This was a cross-sectional study conducted among PLHIV registered for ART in six high-volume ART sites which have the highest number of PLHIV collectively representing over 80% of all PLHIV who are on ART in Gweru district. Six sites (four urban and two rural) in Gweru district were purposively selected for the study. The four urban sites are administered by City Council Health Department, while the two rural sites are managed by the government of Zimbabwe Ministry of Health and Child Care.

Study participants and recruitment

The study population consisted of all PLHIV aged 18 years and above, registered for ART at any of the six selected ART sites. Participants were recruited from the electronic patient monitoring system (ePMS) which captures patient’s demographic details (age, sex, physical address) together with HIV-related information. Those aged below 18 years were not considered for the study because of the complex consent process involved in enrolling minors, as well as because of the low risk for NCDs associated with younger age. All registered patients are expected to visit their respective ART site at least once in 3 months for their ART drug supply, thus presenting the opportunity for data collection.

Data collection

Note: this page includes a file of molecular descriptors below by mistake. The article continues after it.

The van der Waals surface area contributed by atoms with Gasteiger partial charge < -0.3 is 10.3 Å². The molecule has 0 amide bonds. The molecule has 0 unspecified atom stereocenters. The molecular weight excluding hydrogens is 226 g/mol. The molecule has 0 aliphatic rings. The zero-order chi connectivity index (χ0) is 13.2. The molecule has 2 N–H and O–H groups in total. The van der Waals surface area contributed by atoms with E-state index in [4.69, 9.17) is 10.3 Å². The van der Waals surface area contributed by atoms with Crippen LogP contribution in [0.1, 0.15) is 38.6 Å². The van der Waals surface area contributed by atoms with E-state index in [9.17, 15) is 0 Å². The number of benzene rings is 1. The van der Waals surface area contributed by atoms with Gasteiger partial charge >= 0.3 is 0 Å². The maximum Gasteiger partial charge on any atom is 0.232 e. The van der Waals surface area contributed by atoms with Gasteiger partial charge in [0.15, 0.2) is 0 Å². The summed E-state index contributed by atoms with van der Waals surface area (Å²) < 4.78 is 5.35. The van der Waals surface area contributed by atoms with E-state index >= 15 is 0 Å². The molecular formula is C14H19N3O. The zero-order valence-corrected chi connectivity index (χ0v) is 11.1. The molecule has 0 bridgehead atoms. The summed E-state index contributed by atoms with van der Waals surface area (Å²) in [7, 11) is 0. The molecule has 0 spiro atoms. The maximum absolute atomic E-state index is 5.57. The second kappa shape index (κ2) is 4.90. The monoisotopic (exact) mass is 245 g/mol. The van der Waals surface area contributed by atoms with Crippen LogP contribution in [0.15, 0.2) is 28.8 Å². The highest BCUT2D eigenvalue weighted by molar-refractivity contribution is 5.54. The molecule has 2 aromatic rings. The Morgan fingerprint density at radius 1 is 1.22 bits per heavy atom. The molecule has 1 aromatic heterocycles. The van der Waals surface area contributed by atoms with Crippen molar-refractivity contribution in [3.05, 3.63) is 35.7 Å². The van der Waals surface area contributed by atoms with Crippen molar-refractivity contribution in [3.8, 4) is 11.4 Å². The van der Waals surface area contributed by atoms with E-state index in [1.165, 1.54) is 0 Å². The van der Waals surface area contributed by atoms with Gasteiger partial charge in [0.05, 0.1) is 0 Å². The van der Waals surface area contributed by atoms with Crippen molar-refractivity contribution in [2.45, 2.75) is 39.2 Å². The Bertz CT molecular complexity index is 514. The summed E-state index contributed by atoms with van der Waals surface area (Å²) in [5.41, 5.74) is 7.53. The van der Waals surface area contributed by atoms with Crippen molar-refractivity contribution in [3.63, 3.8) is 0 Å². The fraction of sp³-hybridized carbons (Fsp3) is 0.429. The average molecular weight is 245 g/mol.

Screening and data collection occurred over a 3-month period (January 2019 to March 2019) during which all patients were expected to have visited the ART sites for their monthly ART drug supply (see Figure 1).

FIGURE 1: Flowchart: Participant selection and data collection.

To identify patients with HIV-NCD comorbidity, patients’ booklets, where NCD diagnoses such as hypertension, diabetes mellitus, cancers and mental conditions are recorded at each visit, were reviewed. Self-reported NCD cases were verified by requesting the patient to provide supporting evidence. A healthcare worker responsible for patient consultation was responsible for data collection which was recorded by using patients’ unique ART numbers for identification, without interrupting normal daily activities. During the consultation, patients were also screened for hypertension and diabetes mellitus, where positive results were followed up to confirm diagnosis.